Wojciech Młynarski

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Wojciech Młynarski
Wojciech Młynarski in 2012
Born(1941-03-26)26 March 1941
Warsaw, Poland
Died15 March 2017(2017-03-15) (aged 75)
Warsaw, Poland
Occupationsinger, lyricist, composer, writer, translator, satirist

Wojciech Młynarski (26 March 1941 – 15 March 2017[1]) was a Polish poet, singer, songwriter, translator and director. A well-known figure on the Polish musical scene, he was most famous for his ballads and what is known as sung poetry, as well as for his collaboration with numerous vocalists and cabarets. He wrote lyrics to more than 2,000 songs, a small fraction of which he sang himself. His songs received a total of 25 "Karolinkas", which are the main awards of the Polish Song Festival in Opole, the most important Polish song festival, occurring annually since 1963. He also composed music to some of his songs. He is considered an icon of Polish culture.


Born on 26 March 1941 in Warsaw, he graduated from the Tomasz Zan High School in Pruszków and then, in 1963, from the Faculty of Polish Language Studies at Warsaw University (summa cum laude). It was during his university years that he started collaborating with the Hybrydy student theatre and cabaret. By the mid-1960s he became an established author of texts for numerous cabarets, the most famous of which were the Dudek, Dreszczowiec and Owca groups. By the late 1960s, several of his songs became hits on Polish Television; Młynarski also gained popularity as a translator of texts of French and Russian poets and songwriters, including Jacques Brel, Georges Brassens, Gilbert Bécaud and Vladimir Vysotsky. For his translations of the French language lyrics and poetry, particularly that of Jacques Brel, Charles Aznavour and Georges Brassens, Młynarski was awarded the French Legion of Honour (Ordre national de la Légion d'honneur). He is the recipient of several Polish State orders, including the Order of the White Eagle.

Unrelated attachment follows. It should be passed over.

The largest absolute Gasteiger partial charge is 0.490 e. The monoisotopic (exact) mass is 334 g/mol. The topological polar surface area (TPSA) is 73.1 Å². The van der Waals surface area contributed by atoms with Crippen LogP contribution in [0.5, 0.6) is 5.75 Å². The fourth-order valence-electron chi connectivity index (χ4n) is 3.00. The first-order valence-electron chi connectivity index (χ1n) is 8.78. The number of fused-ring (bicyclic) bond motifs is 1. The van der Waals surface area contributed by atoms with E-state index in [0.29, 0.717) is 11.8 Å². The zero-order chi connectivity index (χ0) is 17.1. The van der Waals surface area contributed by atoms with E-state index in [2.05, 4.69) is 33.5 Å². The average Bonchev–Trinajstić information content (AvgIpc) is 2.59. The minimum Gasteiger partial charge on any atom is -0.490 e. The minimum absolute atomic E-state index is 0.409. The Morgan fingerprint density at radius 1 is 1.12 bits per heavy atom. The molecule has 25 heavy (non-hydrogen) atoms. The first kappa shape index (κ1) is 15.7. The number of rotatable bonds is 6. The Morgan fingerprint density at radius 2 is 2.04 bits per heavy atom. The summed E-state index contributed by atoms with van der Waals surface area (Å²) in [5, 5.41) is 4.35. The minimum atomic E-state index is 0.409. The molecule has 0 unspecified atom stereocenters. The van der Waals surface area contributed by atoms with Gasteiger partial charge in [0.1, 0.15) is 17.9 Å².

In the 1970s, Wojciech Młynarski authored numerous operas and musicals, including "Henryk VI na łowach", "Cień" and "Awantura w Recco". He also translated the librettos of the musicals Cabaret, Chicago and Jesus Christ Superstar into Polish.

In 2013, the first Festival of Wojciech Młynarski's Songs was organized in the city of Sopot.

He died on 15 March 2017 after a long illness.[1]

Personal life[edit]

He was married to the actress Adrianna Godlewska (later divorced). The couple had 3 children: Agata Młynarska (born 1965), a Polish TV celebrity journalist, director and producer; Paulina Młynarska (born 1970) a journalist and an actress; and Jan Młynarski (born 1979), a musician.

Wojciech Młynarski was related to Emil Młynarski, Polish composer and the founder of the Warsaw Philharmonic; composer and painter Roman Orłow; and related by marriage to pianist Arthur Rubinstein.


  • 1967 – Wojciech Młynarski śpiewa swoje piosenki
  • 1968 – Dziewczyny bądźcie dla nas dobre na wiosnę
  • 1970 – Obiad rodzinny
  • 1971 – Recital '71
  • 1980 – Szajba
  • 1987 – Młynarski w Ateneum – Recital '86
  • 1989 – Jeszcze w zielone gramy
  • 1989 – Młynarski w Paryżu
  • 1995 – Piosenki... ballady...
  • 1995 – Róbmy swoje 95
  • 2000 – Złota Kolekcja Absolutnie
  • 2001 – Prawie całość (5 CDs)
  • 2002 – Niedziela na Głównym Gala 2001
  • 2004 – Zamknięty rozdział
  • 2004 – Młynarski i Sent. Jesteśmy na wczasach ... na żywo 2001
  • 2005 – Czterdziecha
  • 2006 – Od piosenki do piosenki. Gwiazdozbiór muzyki rozrywkowej
  • 2008 – "Pogadaj ze mna"
  • 2014 – ""Tutaj Mieszkam"


  1. ^ a b Siegel, Barnaba; Zawiślińska, Milena (March 15, 2017). "Wojciech Młynarski nie żyje. Był legendą polskiej piosenki i kabaretu" (in Polish). Gazeta.pl. Retrieved March 15, 2017.
  • (in Polish) Wojciech Młynarski on filmpolski.pl
  • (in Polish) Wojciech Młynarski on filmweb.pl

http://festiwalmlynarskiego.pl http://wojciechmlynarski.art.pl/